Produced by Charles Maxwell, a name more normally associated with radio comedy (most notably commissioning the phenomenally popular sketch show I'm Sorry I'll Read That Again), Orbiter X was written by prolific radio dramatist B.D. Chapman. Previously a lead writer on Dick Barton - Special Agent, Chapman had deliberately devised the serial to appeal to a family audience rather than just flying saucer-obsessed youngsters, and saw the scientific plausibility and topical concerns as key to achieving this; indeed, Chapman only half-jokingly told Radio Times that he was concerned some aspects might be overtaken by reality ahead of transmission. Hammer Films and ITC regular John Carson headed the cast as Captain Britton, with Barrie Gosney and Andrew Crawford as his assistants Flight Engineer Hicks and Captain McLelland; reportedly, the three wore makeshift space helmets during recording to get an authentic sense of change in breathing for scenes where they were required to put them on or take them off. This attention to sonic detail was shared by sound effects designer Harry Morriss, who created a set of around forty effects that could be combined in different ways to lend the serial a touch of variance across its lengthy run.
Orbiter X was apparently never repeated, and was also apparently wiped shortly after its lone transmission. Following that, the series was all but forgotten about, and until recently the only mention of it on the entire Internet was on a general fifties nostalgia site. At some point, a set of BBC Transcription Services discs of the entire series were discovered at BBC Enterprises; putting it in very simple terms, these were essentially vinyl records of BBC radio shows made for sale to overseas broadcasters. Often these would have material removed or re-recorded to avoid confusing or offending overseas listeners, and a small amount edited out to allow broadcasters to fit in commercial breaks, so these recordings may not quite be what audiences thrilled to back in 1959, but the fact that they survived is remarkable enough frankly. Now they've been literally dusted down by Radio 4Extra, and have proved to be a more compelling listen than perhaps anyone was reasonably expecting.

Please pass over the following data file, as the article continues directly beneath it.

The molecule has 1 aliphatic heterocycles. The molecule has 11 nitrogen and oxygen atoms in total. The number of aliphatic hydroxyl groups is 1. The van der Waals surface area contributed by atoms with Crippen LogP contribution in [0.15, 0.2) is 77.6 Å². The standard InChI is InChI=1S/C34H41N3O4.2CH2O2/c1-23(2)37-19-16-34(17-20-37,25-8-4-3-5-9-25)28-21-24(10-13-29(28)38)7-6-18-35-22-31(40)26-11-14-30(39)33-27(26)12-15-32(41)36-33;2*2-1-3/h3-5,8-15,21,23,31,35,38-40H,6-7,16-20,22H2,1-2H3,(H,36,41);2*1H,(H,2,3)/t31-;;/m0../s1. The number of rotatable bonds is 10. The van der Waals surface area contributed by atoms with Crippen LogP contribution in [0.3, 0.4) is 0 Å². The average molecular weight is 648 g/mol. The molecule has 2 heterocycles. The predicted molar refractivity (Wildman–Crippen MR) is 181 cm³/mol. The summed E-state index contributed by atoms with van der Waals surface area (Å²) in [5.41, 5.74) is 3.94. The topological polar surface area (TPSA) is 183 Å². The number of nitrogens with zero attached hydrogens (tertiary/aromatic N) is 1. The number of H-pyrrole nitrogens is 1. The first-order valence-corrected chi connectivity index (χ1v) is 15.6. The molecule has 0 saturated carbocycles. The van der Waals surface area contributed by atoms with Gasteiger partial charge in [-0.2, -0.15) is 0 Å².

Far from being a creaky relic weighed down by overly polite voices and laughable 'futuristic' elements, Orbiter X is a taut and believable thriller, and enough time and technology have elapsed for its quaint sounds and equally quaint theories to blast off into their own esoteric solar system. True, given that it was made not just with a different audience but with an entire different way of enjoying radio in mind, it isn't exactly what you would call an easy background listen. But it's one that rewards the small amount of additional effort and attention required tenfold, and if you blast it out from a tiny phone or tablet speaker, you can even get some sense of what it might have sounded like issuing from the 'radiogram' back in the days before Yuri Gagarin had even lifted one foot off the ground.
Orbiter X is hugely enjoyable proof that there's always something new - and good - to find hidden away in the radio and TV listings of the past, and let's hope there's more to come. Meanwhile, you may well have noticed, there aren't any radio stations devoted to revisiting the vast archive of sci-fi - or drama, comedy, documentary, soap opera, live sessions or whatever else you might care to mention - from commercial radio. Funny, that.